The value of “Night Café,” the Vincent Van Gogh painting Yale is fighting in court to keep in its collection, has been estimated between $120 million to $150 million, lawyer Allan Gerson told the Associated Press Friday. Gerson represents Pierre Konowaloff, who claims the painting rightfully belongs to him.

“Poppin’ for Haiti,” a benefit dance party hosted by the Dominican Student Association and a the social justice group One on Friday, raised over $650. All proceeds go to the American Red Cross for the disaster relief efforts in Haiti.

Dodgeball may become an intramural sport, head IM secretary Peter Jasinski ’12 said in an e-mail to IM secretaries Friday. It would replace kickball, which was a sport last year but was poorly attended.

Buck Angel, a prominent transsexual porn star scheduled to speak at a Master’s Tea next month, received a threat via Facebook warning him to stay away from Yale. Angel notified authorities at Yale about the threat, and he will have 24-hour security during his stay in New Haven.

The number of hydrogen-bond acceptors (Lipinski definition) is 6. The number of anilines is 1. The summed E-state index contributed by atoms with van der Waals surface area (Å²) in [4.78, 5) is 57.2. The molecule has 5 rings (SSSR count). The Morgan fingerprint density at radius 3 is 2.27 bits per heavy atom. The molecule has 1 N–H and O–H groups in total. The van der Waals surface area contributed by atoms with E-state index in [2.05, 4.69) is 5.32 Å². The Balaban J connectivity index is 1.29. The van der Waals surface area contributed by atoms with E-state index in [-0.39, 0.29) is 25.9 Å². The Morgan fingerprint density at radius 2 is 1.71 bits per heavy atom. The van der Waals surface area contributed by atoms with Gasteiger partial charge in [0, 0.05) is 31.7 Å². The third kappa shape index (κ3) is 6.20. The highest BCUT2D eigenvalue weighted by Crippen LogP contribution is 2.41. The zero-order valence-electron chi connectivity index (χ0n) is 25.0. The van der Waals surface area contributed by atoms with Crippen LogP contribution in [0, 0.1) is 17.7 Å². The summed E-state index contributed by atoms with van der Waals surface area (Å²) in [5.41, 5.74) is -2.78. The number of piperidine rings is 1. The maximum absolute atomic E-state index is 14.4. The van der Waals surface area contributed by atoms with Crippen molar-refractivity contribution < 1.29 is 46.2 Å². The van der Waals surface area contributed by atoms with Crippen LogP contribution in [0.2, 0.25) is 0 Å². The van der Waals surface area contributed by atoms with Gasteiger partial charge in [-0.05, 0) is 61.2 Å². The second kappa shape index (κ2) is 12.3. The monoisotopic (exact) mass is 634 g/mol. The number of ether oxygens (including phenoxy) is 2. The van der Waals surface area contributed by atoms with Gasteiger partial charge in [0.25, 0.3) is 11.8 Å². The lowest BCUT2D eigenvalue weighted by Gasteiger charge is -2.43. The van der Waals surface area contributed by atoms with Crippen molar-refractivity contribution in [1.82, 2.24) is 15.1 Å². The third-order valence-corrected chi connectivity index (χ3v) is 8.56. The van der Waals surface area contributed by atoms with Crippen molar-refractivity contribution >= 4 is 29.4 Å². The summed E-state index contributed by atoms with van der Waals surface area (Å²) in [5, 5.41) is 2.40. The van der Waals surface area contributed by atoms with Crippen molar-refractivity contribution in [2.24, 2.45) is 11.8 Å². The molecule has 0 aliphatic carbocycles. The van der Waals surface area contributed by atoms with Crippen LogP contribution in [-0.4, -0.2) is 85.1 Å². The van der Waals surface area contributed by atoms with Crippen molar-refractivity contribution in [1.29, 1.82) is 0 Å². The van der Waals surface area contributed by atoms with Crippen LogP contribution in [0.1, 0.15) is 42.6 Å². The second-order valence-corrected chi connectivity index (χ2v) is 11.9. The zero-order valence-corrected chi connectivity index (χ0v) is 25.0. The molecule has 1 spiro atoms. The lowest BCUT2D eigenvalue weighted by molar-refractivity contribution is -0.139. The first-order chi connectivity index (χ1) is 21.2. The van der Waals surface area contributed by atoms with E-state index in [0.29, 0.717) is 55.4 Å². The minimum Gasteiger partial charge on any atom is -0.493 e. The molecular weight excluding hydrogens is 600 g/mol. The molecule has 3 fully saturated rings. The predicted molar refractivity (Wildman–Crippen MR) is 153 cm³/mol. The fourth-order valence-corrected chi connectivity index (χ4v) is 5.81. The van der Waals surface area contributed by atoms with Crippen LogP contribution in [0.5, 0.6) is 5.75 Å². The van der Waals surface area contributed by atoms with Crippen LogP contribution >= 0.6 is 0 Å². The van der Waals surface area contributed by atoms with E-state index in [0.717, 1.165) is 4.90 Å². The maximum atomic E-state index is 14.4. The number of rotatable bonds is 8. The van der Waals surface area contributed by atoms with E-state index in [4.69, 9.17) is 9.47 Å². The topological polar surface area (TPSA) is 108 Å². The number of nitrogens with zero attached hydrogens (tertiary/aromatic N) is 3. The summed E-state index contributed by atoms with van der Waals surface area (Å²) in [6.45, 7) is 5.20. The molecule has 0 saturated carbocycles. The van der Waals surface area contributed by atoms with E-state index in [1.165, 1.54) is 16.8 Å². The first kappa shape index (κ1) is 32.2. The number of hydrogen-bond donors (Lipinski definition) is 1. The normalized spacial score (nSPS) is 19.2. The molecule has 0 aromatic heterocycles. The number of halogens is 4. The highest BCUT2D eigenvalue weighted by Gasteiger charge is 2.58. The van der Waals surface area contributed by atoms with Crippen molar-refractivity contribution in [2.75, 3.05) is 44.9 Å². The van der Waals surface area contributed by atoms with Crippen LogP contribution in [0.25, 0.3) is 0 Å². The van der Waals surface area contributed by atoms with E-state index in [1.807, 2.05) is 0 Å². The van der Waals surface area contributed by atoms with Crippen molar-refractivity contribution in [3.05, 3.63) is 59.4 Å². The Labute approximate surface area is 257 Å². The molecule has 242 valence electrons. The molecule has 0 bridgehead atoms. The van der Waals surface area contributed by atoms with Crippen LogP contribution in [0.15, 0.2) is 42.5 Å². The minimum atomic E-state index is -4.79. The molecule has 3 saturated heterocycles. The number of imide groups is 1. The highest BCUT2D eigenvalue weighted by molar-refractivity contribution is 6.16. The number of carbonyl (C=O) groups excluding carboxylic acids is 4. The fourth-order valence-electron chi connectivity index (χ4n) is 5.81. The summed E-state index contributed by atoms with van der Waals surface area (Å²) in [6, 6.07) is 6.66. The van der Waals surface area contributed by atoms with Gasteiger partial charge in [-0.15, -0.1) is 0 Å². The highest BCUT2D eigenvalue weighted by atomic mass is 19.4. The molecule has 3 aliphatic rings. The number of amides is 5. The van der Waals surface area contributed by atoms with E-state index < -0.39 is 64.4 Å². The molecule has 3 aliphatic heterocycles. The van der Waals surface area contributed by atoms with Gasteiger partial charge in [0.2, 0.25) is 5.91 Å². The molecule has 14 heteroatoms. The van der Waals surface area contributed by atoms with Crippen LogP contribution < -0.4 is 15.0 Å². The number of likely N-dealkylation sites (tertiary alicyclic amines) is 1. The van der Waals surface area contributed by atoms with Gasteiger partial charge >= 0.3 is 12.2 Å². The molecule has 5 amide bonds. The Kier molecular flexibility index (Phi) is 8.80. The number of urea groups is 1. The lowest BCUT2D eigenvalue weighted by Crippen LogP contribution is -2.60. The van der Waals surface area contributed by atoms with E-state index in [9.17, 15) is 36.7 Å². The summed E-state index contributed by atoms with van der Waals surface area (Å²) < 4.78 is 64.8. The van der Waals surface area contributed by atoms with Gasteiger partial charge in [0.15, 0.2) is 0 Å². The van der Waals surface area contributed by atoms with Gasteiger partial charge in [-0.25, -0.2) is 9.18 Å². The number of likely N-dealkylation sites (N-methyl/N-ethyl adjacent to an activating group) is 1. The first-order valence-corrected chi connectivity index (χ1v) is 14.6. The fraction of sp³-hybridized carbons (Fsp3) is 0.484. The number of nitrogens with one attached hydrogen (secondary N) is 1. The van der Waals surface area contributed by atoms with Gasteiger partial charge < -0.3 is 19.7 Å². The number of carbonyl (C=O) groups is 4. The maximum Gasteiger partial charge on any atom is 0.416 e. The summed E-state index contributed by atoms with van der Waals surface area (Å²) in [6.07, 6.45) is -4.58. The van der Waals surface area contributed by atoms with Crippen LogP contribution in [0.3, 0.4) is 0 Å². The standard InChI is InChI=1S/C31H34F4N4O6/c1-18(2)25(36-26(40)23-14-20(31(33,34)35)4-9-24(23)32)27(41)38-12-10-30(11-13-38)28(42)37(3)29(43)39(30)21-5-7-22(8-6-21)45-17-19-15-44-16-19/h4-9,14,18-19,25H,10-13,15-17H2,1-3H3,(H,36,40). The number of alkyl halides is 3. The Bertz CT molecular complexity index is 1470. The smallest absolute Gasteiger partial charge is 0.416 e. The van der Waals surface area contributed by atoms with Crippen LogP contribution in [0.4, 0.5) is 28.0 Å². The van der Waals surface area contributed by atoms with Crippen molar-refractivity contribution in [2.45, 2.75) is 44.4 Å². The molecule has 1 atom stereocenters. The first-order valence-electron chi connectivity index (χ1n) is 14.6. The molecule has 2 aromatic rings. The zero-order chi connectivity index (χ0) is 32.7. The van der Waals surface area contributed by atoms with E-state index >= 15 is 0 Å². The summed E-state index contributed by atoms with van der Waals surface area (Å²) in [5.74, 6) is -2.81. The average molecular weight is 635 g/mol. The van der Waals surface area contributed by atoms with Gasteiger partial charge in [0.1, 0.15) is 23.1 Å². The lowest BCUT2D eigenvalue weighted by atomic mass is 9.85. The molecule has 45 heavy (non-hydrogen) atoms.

Another theft has been reported in Branford. Master Steven Smith advised students to remove tape from their doors. “This is a danger to everyone as it is an open invitation to trouble,” he said in an e-mail.

Mory’s has raised over $2.5 million in donations from about 2,900 alumni, Board of Governors President Christopher Getman ’64 said Friday in an e-mail to members. Major construction at the shuttered Temple Bar resumed last week.

English professor Louise Glück has been named a National Book Critics Circle Finalist for her book of poetry “A Village Life.”

Obamacare passes constitutional muster, Yale Law Professor Akhil Amar ’80 LAW ’84 wrote in the Allentown, Pa. Morning Call Sunday. “The health care bill clearly addresses activities that cross state lines,” he said.

He may have been Time magazine’s Person of the Year, but Ben Bernanke would not get Senate hopeful and Connecticut Attorney General Richard Blumenthal’s LAW ’73 vote for another four years as chairman of the Federal

Reserve, Blumenthal said Friday.


1967 In a stand against having a grading and ranking system at Yale, professor Robert Cook refused to give papers, exams and grades to the 20 students in his sociology class. George May, dean of Yale College at the time, said teachers were not contractually required to assign grades.

Correction: Jan. 26, 2010

An earlier version of this Cross Campus neglected to name the co-sponsor of a Haiti benefit party held Friday. In addition to the Dominican Student Association, the party was co-hosted by One, a new social justice group on campus.